ROME — After recently relying on Pope Francis to help broker a deal with Cuba, the United States is once again seeking to enlist the pontiff’s help on a political and diplomatic priority: Climate change.
Regina McCarthy, head of the US Environmental Protection Agency, was in Rome in late January to discuss the issue with papal aides.
Speaking to members of the press on Friday, McCarthy said she was at the Vatican to let the pope know “that the president is aligned with him on this issue and that we’re taking action.”
For Obama, McCarthy said, moving the ball on environmental protection is a moral obligation, and she said the US and the president are providing the leadership that “one of the world’s largest economies, and one of the world’s largest polluters, needs to show.”
In a session held at the private residence of the US Ambassador to the Holy See, McCarthy said the government agrees with the Church that climate change isn’t simply an environmental issue, but a public health threat, and that poor communities are the most vulnerable to its impact.
Speaking as a scientist, McCarthy insisted that climate change is real and is a result of man-made intervention.
“We need to try to remind ourselves,” said McCarthy, “that this is about [the] protection [of] natural resources that men rely on. And it’s also about protecting the most vulnerable, something that the Church has always focused on.”
Climate change will first affect poor and low-income people, she said: “It’s our responsibility to think about how to protect those populations and move forward.”
Public opinion on the matter has never been as positive as now, she said, arguing that people and companies understand that it’s imperative to take action.
According to McCarthy, the pontiff’s words on climate change are being followed very carefully in the States, which is why she hopes Francis will address the issue when visiting the country next September.
“We hope that he’ll help us bring the issue to everyone,” she said.
The protection of “creation” has been part of Pope Francis’ agenda since early on in his pontificate.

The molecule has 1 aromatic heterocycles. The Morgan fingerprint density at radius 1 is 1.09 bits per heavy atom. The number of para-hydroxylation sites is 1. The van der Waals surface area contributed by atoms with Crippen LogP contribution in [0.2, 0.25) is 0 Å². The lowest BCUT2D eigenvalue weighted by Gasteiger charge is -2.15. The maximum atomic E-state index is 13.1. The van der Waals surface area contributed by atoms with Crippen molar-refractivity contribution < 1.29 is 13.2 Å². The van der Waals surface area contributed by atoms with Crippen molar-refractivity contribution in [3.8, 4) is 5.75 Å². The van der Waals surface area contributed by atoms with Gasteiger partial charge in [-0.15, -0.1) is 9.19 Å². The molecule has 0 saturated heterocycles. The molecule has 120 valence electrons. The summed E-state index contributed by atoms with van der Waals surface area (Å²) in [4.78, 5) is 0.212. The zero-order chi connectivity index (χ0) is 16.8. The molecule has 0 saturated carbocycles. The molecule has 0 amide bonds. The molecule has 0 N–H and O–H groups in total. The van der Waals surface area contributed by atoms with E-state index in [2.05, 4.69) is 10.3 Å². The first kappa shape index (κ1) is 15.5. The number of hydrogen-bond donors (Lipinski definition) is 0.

In May of 2014, during one of his weekly general audiences, he said that “Creation is not a property, which we can rule over at will: Creation is a gift, it is a wonderful gift that God has given us, so that we care for it and we use it for the benefit of all, always with great respect and gratitude.”
He then urged people to nurture and safeguard creation as God’s greatest gift, because while God always forgives, creation never forgives and, he warned, “if we destroy creation, in the end it will destroy us!”
During his recent trip to the typhoon-vulnerable Philippines, which was hit by a tropical storm while he was there, the pontiff said that “man has gone too far damaging the environment.”
Over the summer, Francis will present a highly anticipated encyclical on the environment and creation that, according to Vatican spokesman the Rev. Federico Lombardi, will have a “particular emphasis” on the theme of “human ecology.”
At the moment, conversations are being held among a cross-section of Church leaders and the Obama administration on the matter of climate change.
“Catholic Relief Services and the US Bishops Conference have been amazing,” McCarthy said. “They are coming to the table, and it’s not just the Catholic community; way beyond that, it’s faith communities from all around.”
McCarthy’s visit comes as part of a five-day trip that will also take her to Geneva and Florence. President Obama’s climate plan and the EPA’s role in addressing climate change will be the subject of her meetings throughout the trip.